As alluded to in my opening, Mafia III is also a game very much about race. And race in the late 1960s southern United States is clearly not a comforting or comfortable subject. The game offers a rather strange and seemingly paranoid opening card that concludes, “We find the racist beliefs, language, and behaviors of some of the characters in the game abhorrent, but believe it is vital to include these depictions in order to tell Lincoln Clay’s story.” Which is, well, a pretty odd way of putting it.
“It’s vital to include these depictions in order to tell the story of this era of this nation’s history,” would have been equally unnecessary and paranoid, but at least made a lick of sense. Lincoln Clay isn’t real, the city is fictional, and his is not a story that was going untold until some people in a room invented it. Anyway, this is all to say that the game is jam-packed with racial epithets and abuse, oozing out of every pore, as the character you’re playing is insulted, jeered, rejected or dismissed. And that’s a novel experience for a white dude in the UK - I cannot speak for anyone else’s perspective or experience, and clearly am not a victim of racial abuse in my daily life. Your mileage will clearly vary. For me, being incessantly called “boy” or “nigger” feels alien, distant, far outside my own life, and I perceive it as ugly, but not particularly affecting.
I think it might be partly that I’ve just sat and watched thirteen episodes of Luke Cage, and heard the n-word an awful lot in doing so, and perhaps been too recently fatigued by its use. I think it might be more significantly because of the bubble gum frippery of the writing, a muddle of “I’ve watched the Godfather a few times” gangster speak, and “Cor, isn’t it terrible how people were awfully racist” condemning scripting. The latter is, I think, the bigger issue, the game too frantically making sure you know the sorts who use such language are all dreadful, rather than more intelligently capturing the larger horror that such language - and the societal status it implied - was indelibly a part of the vocabulary of the era. That it simply wasn’t a perceived big deal that people would say this, ostensibly “decent” people would use such words without a surface-level burning ill will. It, in being so busily worried about ensuring everyone knows that they’re not a racist some of their best friends etc, they’ve ended up diminishing the impact and severity of the language used.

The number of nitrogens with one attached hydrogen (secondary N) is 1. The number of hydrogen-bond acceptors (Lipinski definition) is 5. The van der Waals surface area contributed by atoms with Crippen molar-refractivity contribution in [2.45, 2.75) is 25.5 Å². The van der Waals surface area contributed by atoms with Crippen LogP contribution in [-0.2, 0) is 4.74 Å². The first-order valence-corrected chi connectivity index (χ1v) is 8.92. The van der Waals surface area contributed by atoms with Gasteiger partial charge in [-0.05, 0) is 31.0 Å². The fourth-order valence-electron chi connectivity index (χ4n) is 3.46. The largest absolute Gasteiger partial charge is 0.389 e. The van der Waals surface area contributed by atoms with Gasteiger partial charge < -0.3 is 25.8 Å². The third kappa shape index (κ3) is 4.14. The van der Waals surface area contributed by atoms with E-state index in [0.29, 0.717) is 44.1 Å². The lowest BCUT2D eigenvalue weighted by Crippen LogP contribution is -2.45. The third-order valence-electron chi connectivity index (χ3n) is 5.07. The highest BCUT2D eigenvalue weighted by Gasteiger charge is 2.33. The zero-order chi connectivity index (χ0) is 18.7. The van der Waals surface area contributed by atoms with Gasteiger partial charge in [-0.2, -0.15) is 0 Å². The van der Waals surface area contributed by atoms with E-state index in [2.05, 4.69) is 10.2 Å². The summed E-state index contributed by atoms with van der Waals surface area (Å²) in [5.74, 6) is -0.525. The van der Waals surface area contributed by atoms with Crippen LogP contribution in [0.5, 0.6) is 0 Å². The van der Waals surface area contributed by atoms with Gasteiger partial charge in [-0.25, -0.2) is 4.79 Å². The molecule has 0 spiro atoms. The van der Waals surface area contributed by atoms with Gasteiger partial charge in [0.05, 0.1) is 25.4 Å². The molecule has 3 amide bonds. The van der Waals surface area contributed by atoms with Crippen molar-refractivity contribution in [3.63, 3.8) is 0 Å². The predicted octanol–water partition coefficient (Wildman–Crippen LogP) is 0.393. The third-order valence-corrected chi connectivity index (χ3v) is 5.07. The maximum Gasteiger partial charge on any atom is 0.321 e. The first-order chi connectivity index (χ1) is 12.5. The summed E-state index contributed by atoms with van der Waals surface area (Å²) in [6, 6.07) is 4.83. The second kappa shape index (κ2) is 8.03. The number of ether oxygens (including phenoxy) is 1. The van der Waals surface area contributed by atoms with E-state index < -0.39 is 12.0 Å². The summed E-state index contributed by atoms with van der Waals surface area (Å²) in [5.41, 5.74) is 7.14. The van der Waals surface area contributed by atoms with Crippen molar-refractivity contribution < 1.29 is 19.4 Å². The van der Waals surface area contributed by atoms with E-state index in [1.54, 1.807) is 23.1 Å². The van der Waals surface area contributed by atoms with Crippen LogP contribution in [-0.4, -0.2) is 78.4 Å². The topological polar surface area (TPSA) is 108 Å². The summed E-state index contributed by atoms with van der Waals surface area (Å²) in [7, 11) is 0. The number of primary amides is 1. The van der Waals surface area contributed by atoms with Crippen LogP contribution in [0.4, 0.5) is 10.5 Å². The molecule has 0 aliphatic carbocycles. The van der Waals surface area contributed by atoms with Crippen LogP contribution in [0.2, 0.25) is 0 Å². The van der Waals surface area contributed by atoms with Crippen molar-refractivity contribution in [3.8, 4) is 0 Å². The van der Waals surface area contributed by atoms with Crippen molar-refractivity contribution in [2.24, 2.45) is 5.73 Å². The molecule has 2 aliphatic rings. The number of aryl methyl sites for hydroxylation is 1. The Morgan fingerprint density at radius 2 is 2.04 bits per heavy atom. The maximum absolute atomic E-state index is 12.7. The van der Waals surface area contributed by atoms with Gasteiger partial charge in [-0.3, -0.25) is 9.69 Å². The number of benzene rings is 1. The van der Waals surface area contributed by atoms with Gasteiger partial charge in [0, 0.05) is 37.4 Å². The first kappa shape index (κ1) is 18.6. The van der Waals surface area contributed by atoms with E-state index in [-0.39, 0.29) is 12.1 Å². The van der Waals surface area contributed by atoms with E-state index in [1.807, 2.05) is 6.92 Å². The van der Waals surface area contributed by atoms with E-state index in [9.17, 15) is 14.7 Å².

The further you play, the more irrelevant the setting and the characters become, allusions to any of Clay's motivations dissipating as he just becomes a generic grumpy bad guy in most scenes. There are a couple of oddly poignant moments in cutscenes for side-missions, but the main quest enters a long, long stretch of, "Hey, let's take out this boss guy for a bit," but with baddies who shout out racist barks. I think it's so great that there's a game with a black lead. I think it's a pretty huge shame that this character is a petty criminal turned hardened criminal, with no dimension beyond "cross his family died" becoming apparent the more I play.
And my, what a welcome return for the Playboy licensed pictures of bare ladies to collect as you go. Yes indeed, you too could be the proud owner of a (completely broken) gallery of scans of ladies with their boobies out (as well as, hilariously, some articles from Playboy too - yes indeed, I imagine they only included the magazine in the game for the articles). No, the images themselves aren’t offensive. Some of them are very lovely vintage photographs. But the bizarre desire to have included them at all, this bold statement that this is a game for the boys, seems superfluous and thoughtless.
It is, peculiarly, a big backward step from Mafia II’s superb gunplay. That game made the ridiculous mistake of barely using its best feature; this one has infinite shoot-outs, but without any of the thrill or tension. Enemy AI is so appalling that their only ability beyond bobbing up and down from cover, is to run straight toward you in a suicidal charge. Although that’s a best case scenario - it’s not unlikely that they’ll instead opt to face a wall and endlessly run toward it, or get themselves run over, or just walk off.
Features that had made the previous game more interesting, the ability for fire to spread, clever use of cover damage, are gone. Molotov cocktails are hilariously useless, and you could throw them at a pile of birds nests lined with matches and they’d fizzle out in three or four seconds. You can shoot out some bits of cover, but it adds nothing.
So far what I’ve experienced has been decidedly mediocre at best, farcical broken AI at worst. It feels like an open-city game from at least five years ago, possibly ten, in presentation, depth and delivery. The further I go, the less of an impact it has, as it degrades down to its three or four near-identical mission types. Go there and kill everyone, go there and kill everyone but one person, go there and pick something up after killing everyone, and go there and decide whether to kill or not kill one guy after killing everyone. Side missions are terrible bores, driving trucks long distances across nothing territory, or whizzing a clumsy boat around in the water to pick up some crates, for instance. Busywork, no entertainment.
At the same time, this also offers the brainless icon-clearing fugue state that I have enjoyed, if criticised, in other open-city games, but it's impinged by the incessantly awful AI spoiling the monotonous flow. I'm interested to keep going far beyond what I would have tolerated because I want to know where the story's headed, whether there's anything meaningful to it at all, because at this point it seems relevant to my criticisms. So on I continue. The final review will be later this week.
Mafia III is out now on Steam for £35/$60/€50.